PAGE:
It’s June, and we’ve already covered Step Six this month, which means we can move forward to the sixth installment of our monthly series on the Twelve Traditions. Like the five we have covered thus far, the Sixth Tradition pertains less to our individual recovery than it does to the manner in which AA and NA groups should operate. That said, Tradition Six is also similar to the rest of the Twelve Traditions in that it embodies principles from which we may benefit when putting them into practice in our daily lives.
The Sixth Tradition is one of the trickier traditions to embrace in this manner. Practicing it as part of a group is easy enough, but many of us will find that there are numerous instances in which we simply cannot embrace it as individuals. And this is okay. Nothing we say in these articles is meant to be prescriptive. We are simply sharing what we have learned through our own experiences in recovery, as well as the experiences of our patients. This sort of anecdotal evidence is one of the primary benefits we are able to offer by employing a staff which largely consists of fellow addicts and alcoholics with long-term sobriety.
Anyone who truly wishes to embody the Sixth Tradition to its fullest, whether as individuals or group members of a 12 step recovery program, will find helpful information below. Remember that those wishing to invoke this tradition in their everyday lives need only do it when possible. As you will discover, even following the Sixth Tradition to its bare minimum will require a great deal of humility. But seeing as humility is one of the strongest principles of recovery, it is good to begin working on this as soon as possible. We hope the following analysis will help you to do just that.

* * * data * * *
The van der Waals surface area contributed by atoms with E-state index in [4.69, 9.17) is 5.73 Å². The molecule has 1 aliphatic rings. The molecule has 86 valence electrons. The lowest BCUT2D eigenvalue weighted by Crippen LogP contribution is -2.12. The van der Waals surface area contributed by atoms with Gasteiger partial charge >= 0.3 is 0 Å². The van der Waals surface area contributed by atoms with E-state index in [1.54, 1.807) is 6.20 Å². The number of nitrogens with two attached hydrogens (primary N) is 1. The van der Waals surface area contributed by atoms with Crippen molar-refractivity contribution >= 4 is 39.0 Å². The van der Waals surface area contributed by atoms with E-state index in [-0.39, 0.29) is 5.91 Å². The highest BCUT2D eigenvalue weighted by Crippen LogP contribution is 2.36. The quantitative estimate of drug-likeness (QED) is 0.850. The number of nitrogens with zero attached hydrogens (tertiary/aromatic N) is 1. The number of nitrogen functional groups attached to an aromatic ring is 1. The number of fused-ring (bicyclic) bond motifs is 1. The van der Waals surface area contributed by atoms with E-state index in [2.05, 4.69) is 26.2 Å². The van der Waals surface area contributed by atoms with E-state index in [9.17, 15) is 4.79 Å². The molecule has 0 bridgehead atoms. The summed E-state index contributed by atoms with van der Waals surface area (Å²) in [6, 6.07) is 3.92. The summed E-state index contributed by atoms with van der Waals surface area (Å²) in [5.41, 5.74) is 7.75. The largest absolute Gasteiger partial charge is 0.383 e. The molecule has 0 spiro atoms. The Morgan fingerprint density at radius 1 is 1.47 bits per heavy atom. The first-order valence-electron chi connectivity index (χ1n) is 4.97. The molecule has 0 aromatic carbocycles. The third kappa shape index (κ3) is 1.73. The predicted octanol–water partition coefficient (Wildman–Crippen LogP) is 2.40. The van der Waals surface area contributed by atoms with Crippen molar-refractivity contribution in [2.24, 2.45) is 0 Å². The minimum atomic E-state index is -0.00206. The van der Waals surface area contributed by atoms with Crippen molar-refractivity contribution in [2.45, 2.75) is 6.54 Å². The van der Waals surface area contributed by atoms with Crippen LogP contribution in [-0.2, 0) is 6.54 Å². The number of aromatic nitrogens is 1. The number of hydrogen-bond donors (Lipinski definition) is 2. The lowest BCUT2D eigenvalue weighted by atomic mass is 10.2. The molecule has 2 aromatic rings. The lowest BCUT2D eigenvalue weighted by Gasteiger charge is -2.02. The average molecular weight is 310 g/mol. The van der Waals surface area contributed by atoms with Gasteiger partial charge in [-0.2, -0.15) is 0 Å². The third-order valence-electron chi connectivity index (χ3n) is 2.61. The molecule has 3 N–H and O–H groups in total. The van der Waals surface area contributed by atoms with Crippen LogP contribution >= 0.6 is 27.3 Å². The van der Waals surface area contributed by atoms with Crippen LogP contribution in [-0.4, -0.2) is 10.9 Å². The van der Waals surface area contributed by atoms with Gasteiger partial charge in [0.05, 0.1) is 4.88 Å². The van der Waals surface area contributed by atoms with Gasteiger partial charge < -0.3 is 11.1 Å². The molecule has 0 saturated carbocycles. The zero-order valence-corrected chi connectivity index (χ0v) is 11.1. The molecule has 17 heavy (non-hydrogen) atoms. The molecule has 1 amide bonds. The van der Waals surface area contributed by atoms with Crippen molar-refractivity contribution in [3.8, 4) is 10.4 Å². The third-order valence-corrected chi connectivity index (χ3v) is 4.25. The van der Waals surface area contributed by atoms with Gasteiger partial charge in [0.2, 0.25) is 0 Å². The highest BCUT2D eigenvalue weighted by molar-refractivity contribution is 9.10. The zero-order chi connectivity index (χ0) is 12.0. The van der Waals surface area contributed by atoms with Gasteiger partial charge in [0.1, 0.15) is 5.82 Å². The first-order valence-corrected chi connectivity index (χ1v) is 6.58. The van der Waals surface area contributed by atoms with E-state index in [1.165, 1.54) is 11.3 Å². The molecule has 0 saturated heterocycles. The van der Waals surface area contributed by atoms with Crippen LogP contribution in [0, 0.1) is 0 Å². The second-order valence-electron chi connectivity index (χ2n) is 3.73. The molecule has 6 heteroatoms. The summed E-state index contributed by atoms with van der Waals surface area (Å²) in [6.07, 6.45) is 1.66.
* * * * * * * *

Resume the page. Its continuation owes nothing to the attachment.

What Is Tradition Six?
The Sixth Tradition, as written in the AA 12&12, is as follows:
“An A.A. group ought never endorse, finance, or lend the A.A. name to any related facility or outside enterprise, lest problems of money, property, and prestige divert us from our primary purpose.”
This may sound confusing at first. Amethyst itself could be considered a related facility, as we exist for the sole purpose of helping others remain sober. Yet it is most certainly an outside enterprise in that, while we may embrace the Twelve Steps and Twelve Traditions, we are most certainly not an AA or NA group. This is why it is important to note how the Sixth Tradition is worded.
We may endorse AA and NA as healthy suggestions, but you will never see one of these groups advertising our name. While treatment centers may advocate in the name of anonymous groups, it would not be right for anonymous groups to advocate in the name of treatment centers. This goes to the Fourth Tradition, which states that groups should not do anything harmful to AA as a whole. Treatment may be a useful tool, but there are some who fear it. Some may relapse and decide they need more help than support groups alone, but many have to hit rock bottom before making such a decision. Trying to force it on them when they are not ready could send them away, harming not only them but also the reputation of AA.